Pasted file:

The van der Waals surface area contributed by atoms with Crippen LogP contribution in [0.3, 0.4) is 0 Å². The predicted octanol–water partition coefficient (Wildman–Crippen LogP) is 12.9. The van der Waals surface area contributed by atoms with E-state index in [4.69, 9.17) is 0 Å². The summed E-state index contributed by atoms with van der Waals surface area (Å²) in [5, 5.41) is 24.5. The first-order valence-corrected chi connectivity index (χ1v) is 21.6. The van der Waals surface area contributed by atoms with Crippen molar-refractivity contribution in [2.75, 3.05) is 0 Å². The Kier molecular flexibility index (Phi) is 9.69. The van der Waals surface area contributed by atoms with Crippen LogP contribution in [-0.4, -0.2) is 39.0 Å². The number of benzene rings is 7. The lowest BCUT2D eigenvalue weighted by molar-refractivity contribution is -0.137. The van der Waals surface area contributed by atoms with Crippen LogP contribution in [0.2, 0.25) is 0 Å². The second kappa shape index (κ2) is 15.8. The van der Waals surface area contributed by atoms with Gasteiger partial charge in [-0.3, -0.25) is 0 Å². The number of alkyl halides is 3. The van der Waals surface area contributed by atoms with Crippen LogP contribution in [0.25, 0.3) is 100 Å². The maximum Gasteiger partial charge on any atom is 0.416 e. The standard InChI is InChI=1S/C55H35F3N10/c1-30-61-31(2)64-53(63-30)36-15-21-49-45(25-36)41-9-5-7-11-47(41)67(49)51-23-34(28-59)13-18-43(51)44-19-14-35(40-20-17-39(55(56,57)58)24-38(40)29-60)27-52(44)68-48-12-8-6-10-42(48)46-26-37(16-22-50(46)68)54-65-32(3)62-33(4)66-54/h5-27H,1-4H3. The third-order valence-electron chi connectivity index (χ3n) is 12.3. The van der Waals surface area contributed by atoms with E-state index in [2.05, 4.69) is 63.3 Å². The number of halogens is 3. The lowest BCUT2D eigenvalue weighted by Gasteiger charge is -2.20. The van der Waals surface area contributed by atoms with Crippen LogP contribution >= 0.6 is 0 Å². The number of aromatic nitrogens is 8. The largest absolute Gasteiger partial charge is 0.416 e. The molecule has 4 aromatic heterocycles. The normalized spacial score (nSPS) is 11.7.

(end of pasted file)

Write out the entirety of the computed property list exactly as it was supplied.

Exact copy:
The van der Waals surface area contributed by atoms with Crippen LogP contribution in [0.3, 0.4) is 0 Å². The predicted octanol–water partition coefficient (Wildman–Crippen LogP) is 12.9. The van der Waals surface area contributed by atoms with E-state index in [4.69, 9.17) is 0 Å². The summed E-state index contributed by atoms with van der Waals surface area (Å²) in [5, 5.41) is 24.5. The first-order valence-corrected chi connectivity index (χ1v) is 21.6. The van der Waals surface area contributed by atoms with Crippen molar-refractivity contribution in [2.75, 3.05) is 0 Å². The Kier molecular flexibility index (Phi) is 9.69. The van der Waals surface area contributed by atoms with Crippen LogP contribution in [-0.4, -0.2) is 39.0 Å². The number of benzene rings is 7. The lowest BCUT2D eigenvalue weighted by molar-refractivity contribution is -0.137. The van der Waals surface area contributed by atoms with Crippen LogP contribution in [0.2, 0.25) is 0 Å². The second kappa shape index (κ2) is 15.8. The van der Waals surface area contributed by atoms with Gasteiger partial charge in [-0.3, -0.25) is 0 Å². The number of alkyl halides is 3. The van der Waals surface area contributed by atoms with Crippen LogP contribution in [0.25, 0.3) is 100 Å². The maximum Gasteiger partial charge on any atom is 0.416 e. The standard InChI is InChI=1S/C55H35F3N10/c1-30-61-31(2)64-53(63-30)36-15-21-49-45(25-36)41-9-5-7-11-47(41)67(49)51-23-34(28-59)13-18-43(51)44-19-14-35(40-20-17-39(55(56,57)58)24-38(40)29-60)27-52(44)68-48-12-8-6-10-42(48)46-26-37(16-22-50(46)68)54-65-32(3)62-33(4)66-54/h5-27H,1-4H3. The third-order valence-electron chi connectivity index (χ3n) is 12.3. The van der Waals surface area contributed by atoms with E-state index in [2.05, 4.69) is 63.3 Å². The number of halogens is 3. The lowest BCUT2D eigenvalue weighted by Gasteiger charge is -2.20. The van der Waals surface area contributed by atoms with Crippen LogP contribution >= 0.6 is 0 Å². The number of aromatic nitrogens is 8. The largest absolute Gasteiger partial charge is 0.416 e. The molecule has 4 aromatic heterocycles. The normalized spacial score (nSPS) is 11.7.